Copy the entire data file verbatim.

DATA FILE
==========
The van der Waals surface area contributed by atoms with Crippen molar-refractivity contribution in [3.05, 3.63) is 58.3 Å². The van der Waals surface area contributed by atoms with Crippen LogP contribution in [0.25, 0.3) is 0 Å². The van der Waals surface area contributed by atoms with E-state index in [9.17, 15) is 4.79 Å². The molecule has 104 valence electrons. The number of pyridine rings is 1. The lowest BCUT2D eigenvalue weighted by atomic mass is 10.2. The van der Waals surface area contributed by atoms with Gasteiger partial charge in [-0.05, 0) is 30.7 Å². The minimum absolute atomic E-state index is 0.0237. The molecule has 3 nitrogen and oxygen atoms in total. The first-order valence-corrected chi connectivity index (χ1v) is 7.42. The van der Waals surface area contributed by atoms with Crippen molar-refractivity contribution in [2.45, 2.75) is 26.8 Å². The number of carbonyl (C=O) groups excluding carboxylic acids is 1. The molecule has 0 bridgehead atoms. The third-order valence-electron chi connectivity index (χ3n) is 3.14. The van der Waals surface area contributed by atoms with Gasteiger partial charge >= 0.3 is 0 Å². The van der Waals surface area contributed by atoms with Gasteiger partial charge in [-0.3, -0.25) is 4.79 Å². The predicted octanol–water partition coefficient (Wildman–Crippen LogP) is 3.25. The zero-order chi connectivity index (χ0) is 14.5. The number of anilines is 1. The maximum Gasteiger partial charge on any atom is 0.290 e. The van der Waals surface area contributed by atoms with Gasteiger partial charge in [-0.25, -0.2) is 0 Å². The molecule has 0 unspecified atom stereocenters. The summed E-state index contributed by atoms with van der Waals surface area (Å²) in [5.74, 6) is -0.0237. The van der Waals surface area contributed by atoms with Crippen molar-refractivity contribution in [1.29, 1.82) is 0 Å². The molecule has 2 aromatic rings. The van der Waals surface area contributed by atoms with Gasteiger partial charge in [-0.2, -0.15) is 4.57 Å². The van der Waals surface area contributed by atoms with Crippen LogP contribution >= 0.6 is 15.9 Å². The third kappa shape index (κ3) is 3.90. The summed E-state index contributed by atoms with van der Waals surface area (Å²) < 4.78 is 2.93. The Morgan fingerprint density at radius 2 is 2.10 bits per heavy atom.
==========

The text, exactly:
The van der Waals surface area contributed by atoms with Crippen molar-refractivity contribution in [3.05, 3.63) is 58.3 Å². The van der Waals surface area contributed by atoms with Crippen LogP contribution in [0.25, 0.3) is 0 Å². The van der Waals surface area contributed by atoms with E-state index in [9.17, 15) is 4.79 Å². The molecule has 104 valence electrons. The number of pyridine rings is 1. The lowest BCUT2D eigenvalue weighted by atomic mass is 10.2. The van der Waals surface area contributed by atoms with Gasteiger partial charge in [-0.05, 0) is 30.7 Å². The minimum absolute atomic E-state index is 0.0237. The molecule has 3 nitrogen and oxygen atoms in total. The first-order valence-corrected chi connectivity index (χ1v) is 7.42. The van der Waals surface area contributed by atoms with Crippen molar-refractivity contribution in [2.45, 2.75) is 26.8 Å². The number of carbonyl (C=O) groups excluding carboxylic acids is 1. The molecule has 0 bridgehead atoms. The third-order valence-electron chi connectivity index (χ3n) is 3.14. The van der Waals surface area contributed by atoms with Gasteiger partial charge >= 0.3 is 0 Å². The van der Waals surface area contributed by atoms with Gasteiger partial charge in [-0.3, -0.25) is 4.79 Å². The predicted octanol–water partition coefficient (Wildman–Crippen LogP) is 3.25. The zero-order chi connectivity index (χ0) is 14.5. The number of anilines is 1. The maximum Gasteiger partial charge on any atom is 0.290 e. The van der Waals surface area contributed by atoms with Gasteiger partial charge in [-0.25, -0.2) is 0 Å². The molecule has 0 unspecified atom stereocenters. The summed E-state index contributed by atoms with van der Waals surface area (Å²) in [5.74, 6) is -0.0237. The van der Waals surface area contributed by atoms with Crippen molar-refractivity contribution in [1.29, 1.82) is 0 Å². The molecule has 2 aromatic rings. The van der Waals surface area contributed by atoms with Gasteiger partial charge in [-0.2, -0.15) is 4.57 Å². The van der Waals surface area contributed by atoms with Crippen LogP contribution >= 0.6 is 15.9 Å². The third kappa shape index (κ3) is 3.90. The summed E-state index contributed by atoms with van der Waals surface area (Å²) < 4.78 is 2.93. The Morgan fingerprint density at radius 2 is 2.10 bits per heavy atom.